A truly joyful event!


Glory to God in the highest,
And on earth peace,
goodwill toward men!
Luke 2: 14


To see more photos, please visit our church's Flickr album.


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Sunday, December 24, 2006

Merry Christmas!

Wishing all of you a very merry Christmas!

As part of our attempt to make Christmas more spiritual and less secular this year, we followed the church year and waited until last night to decorate our tree. The cats are fascinated!

Today marks the end of Advent, and tonight is Christmas Eve. We'll be heading over to the church later for carols beginning at 8:30 and the Christmas Festival Eucharist beginning at 9:00. It promises to be a beautiful and joyful evening, with great music and art, and all are welcome. If you're in the area, please come celebrate with us at Church of the Redeemer in Kenmore.

Thursday, December 21, 2006

2006: Part 1

Early morning on Hilton Head Island, November 23, 2006 - the beach is always a good place for contemplation

Just upgraded to the new Blogger. So far, so good. My blog didn't explode, and I appear to have all of my links, though I'll have to explore more to be sure.

So, 2006 is drawing to a close and 2007 is peaking around the corner. Seemed like a good time to talk about accomplishments from the year, and plans for the future. I'm going to break it down into parts (2 or 3, not sure yet), and in today's post I'll be focusing on some of my artistic accomplishments for 2006. It seems inevitable to be thinking about these things at this time of year, and I've seen a few posts on the subject. One great one to check out is over at ArtBizCoach.com. Alyson points out how important it is to recognize our achievements - and to celebrate them - or you'll just keep thinking about all you haven't done yet. I am so guilty of this, and wish to change, so here are some highlights from my art career this year:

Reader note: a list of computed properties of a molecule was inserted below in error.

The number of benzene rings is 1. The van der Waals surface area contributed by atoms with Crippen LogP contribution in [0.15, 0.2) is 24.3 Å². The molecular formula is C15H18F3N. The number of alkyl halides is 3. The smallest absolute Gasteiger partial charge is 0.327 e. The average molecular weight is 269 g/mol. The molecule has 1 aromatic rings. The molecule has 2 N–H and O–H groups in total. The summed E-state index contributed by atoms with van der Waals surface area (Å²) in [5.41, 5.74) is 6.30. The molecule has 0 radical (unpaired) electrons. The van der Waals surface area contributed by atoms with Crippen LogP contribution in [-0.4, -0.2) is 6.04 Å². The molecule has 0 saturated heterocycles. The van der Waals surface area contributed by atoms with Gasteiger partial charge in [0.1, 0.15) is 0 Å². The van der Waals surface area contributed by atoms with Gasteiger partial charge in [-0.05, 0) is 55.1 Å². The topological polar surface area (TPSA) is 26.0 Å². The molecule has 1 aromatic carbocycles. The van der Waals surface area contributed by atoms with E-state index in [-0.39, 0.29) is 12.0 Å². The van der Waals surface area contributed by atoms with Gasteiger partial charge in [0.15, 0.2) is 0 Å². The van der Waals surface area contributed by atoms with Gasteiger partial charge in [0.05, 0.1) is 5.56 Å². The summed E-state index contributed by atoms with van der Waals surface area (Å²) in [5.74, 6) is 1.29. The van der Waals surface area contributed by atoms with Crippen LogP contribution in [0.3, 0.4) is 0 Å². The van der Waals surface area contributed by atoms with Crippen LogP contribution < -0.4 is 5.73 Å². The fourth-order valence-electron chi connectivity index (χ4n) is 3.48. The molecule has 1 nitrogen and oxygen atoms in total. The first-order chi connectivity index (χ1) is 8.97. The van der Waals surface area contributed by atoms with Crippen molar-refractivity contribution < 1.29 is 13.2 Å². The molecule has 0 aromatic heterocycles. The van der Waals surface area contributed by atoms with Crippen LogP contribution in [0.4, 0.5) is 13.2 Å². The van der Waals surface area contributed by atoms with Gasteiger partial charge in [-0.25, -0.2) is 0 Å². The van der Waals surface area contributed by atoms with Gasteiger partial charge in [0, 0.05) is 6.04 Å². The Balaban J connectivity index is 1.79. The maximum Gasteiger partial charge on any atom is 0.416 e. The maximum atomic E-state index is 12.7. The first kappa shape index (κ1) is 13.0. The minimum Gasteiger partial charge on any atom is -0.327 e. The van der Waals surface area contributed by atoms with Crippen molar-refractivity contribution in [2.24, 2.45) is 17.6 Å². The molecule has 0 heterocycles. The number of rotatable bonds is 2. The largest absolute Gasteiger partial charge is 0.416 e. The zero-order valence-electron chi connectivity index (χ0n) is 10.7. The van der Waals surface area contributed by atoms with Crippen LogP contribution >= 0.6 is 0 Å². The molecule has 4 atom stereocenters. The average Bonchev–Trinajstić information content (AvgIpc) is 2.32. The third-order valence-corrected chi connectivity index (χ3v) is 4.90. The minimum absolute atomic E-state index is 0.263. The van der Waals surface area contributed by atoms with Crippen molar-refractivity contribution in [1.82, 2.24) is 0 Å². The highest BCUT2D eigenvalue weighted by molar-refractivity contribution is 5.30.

• My art was shown in 6 galleries, including 2 solo shows
  • Sold 15 pieces, including 2 commissions, 6 through Etsy, and my largest gallery sale to date
  • Used my artistic talents in a meaningful way in my church - I gave of my gifts back to God
  • Have been signed on with MFI, Inc, corporate art consultants in New York City
  • Was interviewed and written up in two newspapers and 1 art blog for my show at the VU Gallery in Bellingham - all positive too
  • My art paid for itself this year, with a little left over
  • I'm also very proud of completing 1 1/2 drawing sketchbooks this year
My next post(s) on this topic will include how I plan to celebrate these accomplishments (any suggestions?) and some thoughts on what I'd like to do in 2007.

Tuesday, December 19, 2006

wind and art

So last week's wind storm... we lost power at our place around midnight Thursday. Our apartment's power is entirely electric so it was cold and dark. No hot water. No hot food. On Friday we found out we were just a drop in the bucket. Over a million people in the area were without power (and some still are). Trees and lines were down everywhere. Roads and businesses closed. Many tranformers had blown. We were lucky in that we have a friend whose parents live close by, and they had power, so we got a respite from the cold and had hot food and lights before we had to return to our very dark, very cold little apartment. We piled on the comforters and blankets (and cats) and awoke on Saturday to another dark day.

Headed out to the church about 9am to work on the Christmas art pieces, and were met by this felled 70' tree in the parking lot. Thankfully, it had fallen where it did no damage (rather than onto the houses next to it).



The church was still without electricity, so we worked by the pale light coming through the clouds and into the windows of the undercroft. We worked until the daylight started to disappear somewhere between 3 and 4 that afternoon.



We did finish the Christmas altarpiece though! (I'll post a photo of it installed after Christmas).

Even though it was cold and dark, the arts committee had a pretty good time. We laughed and created and relaxed into the comfort of a safe place and family.

Thankfully, the power was restored to our apartment later that day, then cable and internet access followed. On Sunday, power was back on at the church too, though Fr. John pointed out that we were never without power, just electricity. :) In fact, the whole experience brought another level to his sermon about Advent, being in darkness and waiting for the light.

Wednesday, December 13, 2006

Illustration Friday: Mask

Kamen/Mask, digital/mixed media, ©1998

This week's challenge for Illustration Friday is "mask". Masks imply magic and mystery to me, and I'd hoped to have time to create a new image of this evocative theme, but I find myself pulled in other directions this week, so I dug up this piece I created while I was in art school. As I think about it, I realize it is appropriate to this theme in more ways than just the obvious.